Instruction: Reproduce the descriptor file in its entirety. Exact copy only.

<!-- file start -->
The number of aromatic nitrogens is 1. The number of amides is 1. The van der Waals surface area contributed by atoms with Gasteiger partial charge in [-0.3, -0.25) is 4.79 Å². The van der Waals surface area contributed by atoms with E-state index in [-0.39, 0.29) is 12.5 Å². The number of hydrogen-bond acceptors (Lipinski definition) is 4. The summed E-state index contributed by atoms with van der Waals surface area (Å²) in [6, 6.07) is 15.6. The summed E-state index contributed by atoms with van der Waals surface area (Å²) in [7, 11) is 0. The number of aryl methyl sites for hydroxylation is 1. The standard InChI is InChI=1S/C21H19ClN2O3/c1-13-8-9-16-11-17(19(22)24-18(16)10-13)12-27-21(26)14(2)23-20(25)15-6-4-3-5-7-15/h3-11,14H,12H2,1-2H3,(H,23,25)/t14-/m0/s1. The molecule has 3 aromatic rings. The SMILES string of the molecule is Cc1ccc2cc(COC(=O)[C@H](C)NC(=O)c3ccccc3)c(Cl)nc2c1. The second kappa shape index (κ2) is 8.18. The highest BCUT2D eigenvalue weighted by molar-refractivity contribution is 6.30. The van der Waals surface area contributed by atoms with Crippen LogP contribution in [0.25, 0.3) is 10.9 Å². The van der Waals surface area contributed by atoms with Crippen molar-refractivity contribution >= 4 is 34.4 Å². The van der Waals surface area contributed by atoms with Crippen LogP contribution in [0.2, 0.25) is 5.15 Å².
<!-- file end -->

The number of aromatic nitrogens is 1. The number of amides is 1. The van der Waals surface area contributed by atoms with Gasteiger partial charge in [-0.3, -0.25) is 4.79 Å². The van der Waals surface area contributed by atoms with E-state index in [-0.39, 0.29) is 12.5 Å². The number of hydrogen-bond acceptors (Lipinski definition) is 4. The summed E-state index contributed by atoms with van der Waals surface area (Å²) in [6, 6.07) is 15.6. The summed E-state index contributed by atoms with van der Waals surface area (Å²) in [7, 11) is 0. The number of aryl methyl sites for hydroxylation is 1. The standard InChI is InChI=1S/C21H19ClN2O3/c1-13-8-9-16-11-17(19(22)24-18(16)10-13)12-27-21(26)14(2)23-20(25)15-6-4-3-5-7-15/h3-11,14H,12H2,1-2H3,(H,23,25)/t14-/m0/s1. The molecule has 3 aromatic rings. The SMILES string of the molecule is Cc1ccc2cc(COC(=O)[C@H](C)NC(=O)c3ccccc3)c(Cl)nc2c1. The second kappa shape index (κ2) is 8.18. The highest BCUT2D eigenvalue weighted by molar-refractivity contribution is 6.30. The van der Waals surface area contributed by atoms with Crippen LogP contribution in [0.25, 0.3) is 10.9 Å². The van der Waals surface area contributed by atoms with Crippen molar-refractivity contribution >= 4 is 34.4 Å². The van der Waals surface area contributed by atoms with Crippen LogP contribution in [0.2, 0.25) is 5.15 Å².